Twitter CEO Jack Dorsey is stepping down as chief of the social media company, effective immediately. Parag Agrawal, Twitter’s chief technology officer, will take over the helm, the company said Monday. Shares of Twitter closed down 2.74% on the day.
Dorsey, 45, was serving as both the CEO of Twitter and Square, his digital payments company. Dorsey will remain a member of the board until his term expires at the 2022 meeting of stockholders, the company said. Salesforce President and COO Bret Taylor will become the chairman of the board, succeeding Patrick Pichette, a former Google executive, who will remain on the board as chair of the audit committee.
“I’ve decided to leave Twitter because I believe the company is ready to move on from its founders,” Dorsey said in a statement, though he didn’t provide any additional detail on why he decided to resign.
On one hand, congratulations to Twitter for its first non-messy CEO transition in its history; on the other hand, this one was a bit weird in its own way: CNBC broke the news at 9:23am Eastern, just in time for the markets to open and the stock to shoot up around 10% as feverish speculation broke out about who the successor was; two hours and 25 minutes later Dorsey confirmed the news and announced Agrawal as his successor, and the sell-off commenced.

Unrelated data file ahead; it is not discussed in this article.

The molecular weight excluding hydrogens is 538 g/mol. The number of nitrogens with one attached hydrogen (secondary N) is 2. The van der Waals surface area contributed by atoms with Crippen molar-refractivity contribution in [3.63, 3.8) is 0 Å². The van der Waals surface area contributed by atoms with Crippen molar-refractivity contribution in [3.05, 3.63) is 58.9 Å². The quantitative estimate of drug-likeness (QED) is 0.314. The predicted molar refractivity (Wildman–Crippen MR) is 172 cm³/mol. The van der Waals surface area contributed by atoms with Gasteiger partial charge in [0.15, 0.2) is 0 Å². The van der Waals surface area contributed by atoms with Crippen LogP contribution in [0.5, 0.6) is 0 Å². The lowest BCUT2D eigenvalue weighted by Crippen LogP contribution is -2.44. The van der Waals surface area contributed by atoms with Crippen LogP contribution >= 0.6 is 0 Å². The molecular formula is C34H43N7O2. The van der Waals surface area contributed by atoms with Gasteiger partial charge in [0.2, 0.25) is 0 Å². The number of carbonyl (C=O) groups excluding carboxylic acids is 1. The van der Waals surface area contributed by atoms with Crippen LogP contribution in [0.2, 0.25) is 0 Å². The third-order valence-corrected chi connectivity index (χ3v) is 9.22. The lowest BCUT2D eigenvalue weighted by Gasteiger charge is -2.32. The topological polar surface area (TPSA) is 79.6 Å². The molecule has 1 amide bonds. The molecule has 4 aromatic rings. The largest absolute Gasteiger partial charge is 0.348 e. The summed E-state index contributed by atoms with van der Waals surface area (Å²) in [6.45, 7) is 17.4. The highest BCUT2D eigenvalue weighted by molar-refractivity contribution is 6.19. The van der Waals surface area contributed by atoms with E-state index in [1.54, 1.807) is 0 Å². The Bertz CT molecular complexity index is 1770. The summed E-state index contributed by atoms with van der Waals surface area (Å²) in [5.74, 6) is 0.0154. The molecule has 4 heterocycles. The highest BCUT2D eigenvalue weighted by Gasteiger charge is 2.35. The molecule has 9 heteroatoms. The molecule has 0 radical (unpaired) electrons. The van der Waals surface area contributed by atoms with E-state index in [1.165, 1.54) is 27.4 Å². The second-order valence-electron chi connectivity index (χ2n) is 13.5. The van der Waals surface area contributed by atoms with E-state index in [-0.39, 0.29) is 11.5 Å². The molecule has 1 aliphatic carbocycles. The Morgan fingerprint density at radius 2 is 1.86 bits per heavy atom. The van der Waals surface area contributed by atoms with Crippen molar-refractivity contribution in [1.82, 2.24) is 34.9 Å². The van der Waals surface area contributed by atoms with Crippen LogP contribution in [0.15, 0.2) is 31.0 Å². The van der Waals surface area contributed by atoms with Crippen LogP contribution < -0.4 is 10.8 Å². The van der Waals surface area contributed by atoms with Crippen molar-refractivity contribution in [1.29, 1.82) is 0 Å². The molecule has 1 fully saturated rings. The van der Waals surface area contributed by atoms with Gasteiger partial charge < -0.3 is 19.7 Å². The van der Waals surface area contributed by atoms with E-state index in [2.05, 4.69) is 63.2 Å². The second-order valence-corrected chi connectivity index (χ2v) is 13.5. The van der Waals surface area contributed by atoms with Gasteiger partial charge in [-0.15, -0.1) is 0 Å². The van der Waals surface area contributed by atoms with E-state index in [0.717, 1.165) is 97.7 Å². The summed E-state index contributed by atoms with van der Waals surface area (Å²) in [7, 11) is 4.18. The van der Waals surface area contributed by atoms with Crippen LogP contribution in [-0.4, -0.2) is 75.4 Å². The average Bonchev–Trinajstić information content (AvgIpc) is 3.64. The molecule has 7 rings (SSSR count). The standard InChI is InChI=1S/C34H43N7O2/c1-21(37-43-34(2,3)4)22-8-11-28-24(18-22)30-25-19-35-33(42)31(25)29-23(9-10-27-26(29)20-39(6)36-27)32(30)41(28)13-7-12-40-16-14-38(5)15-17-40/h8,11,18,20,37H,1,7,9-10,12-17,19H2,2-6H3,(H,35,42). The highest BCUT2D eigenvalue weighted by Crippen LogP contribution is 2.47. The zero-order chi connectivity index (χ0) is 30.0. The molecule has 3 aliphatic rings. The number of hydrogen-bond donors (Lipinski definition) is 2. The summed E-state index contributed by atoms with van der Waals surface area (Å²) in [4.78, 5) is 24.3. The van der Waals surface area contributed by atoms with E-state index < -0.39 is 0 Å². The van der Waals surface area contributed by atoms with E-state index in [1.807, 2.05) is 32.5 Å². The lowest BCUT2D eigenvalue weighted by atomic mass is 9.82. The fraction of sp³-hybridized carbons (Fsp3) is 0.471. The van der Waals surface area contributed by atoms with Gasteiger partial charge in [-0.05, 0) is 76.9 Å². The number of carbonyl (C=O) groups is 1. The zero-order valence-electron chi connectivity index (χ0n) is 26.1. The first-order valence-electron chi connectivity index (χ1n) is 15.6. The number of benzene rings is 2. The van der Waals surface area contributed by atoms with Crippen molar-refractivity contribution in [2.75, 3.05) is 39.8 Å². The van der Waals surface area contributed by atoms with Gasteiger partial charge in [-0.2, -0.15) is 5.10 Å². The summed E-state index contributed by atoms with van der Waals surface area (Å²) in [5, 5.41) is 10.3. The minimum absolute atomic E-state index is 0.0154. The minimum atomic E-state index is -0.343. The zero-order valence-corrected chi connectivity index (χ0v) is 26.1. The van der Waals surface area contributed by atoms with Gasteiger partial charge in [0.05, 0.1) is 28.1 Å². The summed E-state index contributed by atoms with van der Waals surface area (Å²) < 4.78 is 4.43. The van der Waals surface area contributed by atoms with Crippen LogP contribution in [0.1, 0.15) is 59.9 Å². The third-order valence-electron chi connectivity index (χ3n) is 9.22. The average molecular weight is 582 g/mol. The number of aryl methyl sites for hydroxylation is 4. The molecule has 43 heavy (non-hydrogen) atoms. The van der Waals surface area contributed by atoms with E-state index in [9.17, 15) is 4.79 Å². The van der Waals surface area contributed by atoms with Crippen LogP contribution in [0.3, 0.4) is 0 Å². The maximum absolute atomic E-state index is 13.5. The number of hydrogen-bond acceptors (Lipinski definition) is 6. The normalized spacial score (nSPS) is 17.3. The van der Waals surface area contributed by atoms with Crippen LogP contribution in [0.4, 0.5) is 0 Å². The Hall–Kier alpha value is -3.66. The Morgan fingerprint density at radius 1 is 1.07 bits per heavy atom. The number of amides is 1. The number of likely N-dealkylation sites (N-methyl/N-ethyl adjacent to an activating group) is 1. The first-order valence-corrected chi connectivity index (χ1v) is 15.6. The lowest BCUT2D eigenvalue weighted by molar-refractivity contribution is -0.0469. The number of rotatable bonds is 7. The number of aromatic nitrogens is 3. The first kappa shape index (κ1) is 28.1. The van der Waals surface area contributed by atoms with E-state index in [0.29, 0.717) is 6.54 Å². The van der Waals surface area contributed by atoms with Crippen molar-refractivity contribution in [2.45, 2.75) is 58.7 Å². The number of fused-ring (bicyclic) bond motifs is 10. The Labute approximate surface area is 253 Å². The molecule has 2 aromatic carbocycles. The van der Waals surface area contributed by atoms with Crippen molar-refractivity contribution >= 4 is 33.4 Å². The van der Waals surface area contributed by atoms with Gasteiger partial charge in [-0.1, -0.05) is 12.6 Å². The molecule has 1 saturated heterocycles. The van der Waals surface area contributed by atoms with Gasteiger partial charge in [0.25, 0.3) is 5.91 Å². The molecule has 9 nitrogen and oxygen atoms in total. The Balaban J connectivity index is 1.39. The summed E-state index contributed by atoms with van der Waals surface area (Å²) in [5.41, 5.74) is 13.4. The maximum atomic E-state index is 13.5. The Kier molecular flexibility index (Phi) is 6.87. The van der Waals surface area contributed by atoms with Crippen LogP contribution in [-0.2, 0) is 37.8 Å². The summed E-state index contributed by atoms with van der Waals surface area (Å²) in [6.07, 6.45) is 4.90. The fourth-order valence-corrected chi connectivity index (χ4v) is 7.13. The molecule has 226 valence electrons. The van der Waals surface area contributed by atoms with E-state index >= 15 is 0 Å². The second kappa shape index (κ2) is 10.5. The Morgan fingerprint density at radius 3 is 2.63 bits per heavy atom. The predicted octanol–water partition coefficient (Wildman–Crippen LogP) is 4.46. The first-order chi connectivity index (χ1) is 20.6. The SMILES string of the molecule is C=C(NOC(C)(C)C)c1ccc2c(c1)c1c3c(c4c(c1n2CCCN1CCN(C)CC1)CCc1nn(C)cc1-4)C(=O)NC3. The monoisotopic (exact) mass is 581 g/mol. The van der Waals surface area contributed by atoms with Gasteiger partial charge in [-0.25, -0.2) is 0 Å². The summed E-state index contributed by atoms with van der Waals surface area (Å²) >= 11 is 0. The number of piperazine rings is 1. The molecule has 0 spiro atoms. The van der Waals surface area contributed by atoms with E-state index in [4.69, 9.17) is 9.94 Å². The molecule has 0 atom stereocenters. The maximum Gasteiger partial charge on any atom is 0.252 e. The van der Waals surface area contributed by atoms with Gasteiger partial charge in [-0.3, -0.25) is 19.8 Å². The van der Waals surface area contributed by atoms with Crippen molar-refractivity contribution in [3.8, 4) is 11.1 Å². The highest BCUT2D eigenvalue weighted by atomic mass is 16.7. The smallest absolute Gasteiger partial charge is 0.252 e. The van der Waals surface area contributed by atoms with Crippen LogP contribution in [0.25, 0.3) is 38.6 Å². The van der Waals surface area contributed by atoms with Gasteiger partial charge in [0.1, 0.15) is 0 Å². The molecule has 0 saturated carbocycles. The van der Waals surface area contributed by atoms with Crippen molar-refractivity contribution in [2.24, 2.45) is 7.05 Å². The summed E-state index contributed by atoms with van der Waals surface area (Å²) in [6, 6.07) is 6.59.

The missing context in Dorsey’s announcement was Elliott Management, the activist investor that took a stake in Twitter in early 2020 and demanded that Dorsey either focus on Twitter (instead of Square, where he is still CEO) or step down; Twitter gave Elliott and Silver Lake, who was working with Elliott, two seats on the board a month later. That agreement, though, came with the condition that Twitter grow its user base, speed up revenue growth, and gain digital ad market share.
Twitter has made progress: while the company’s monthly active users have been stagnant for years — which is probably why the company stopped reporting them in 2019 — its “monetizable daily active users” have increased from 166 million in Q1 2020 to 211 million last quarter, and its trailing twelve-month revenue has increased from $3.5 billion in Q1 2020 to $4.8 billion in Q3 2021. The rub is digital ad market share: Snap, for example, grew its TTM revenue from $1.9 billion to $4.0 billion over the same period, as the pandemic proved to be a massive boon for many ad-driven platforms.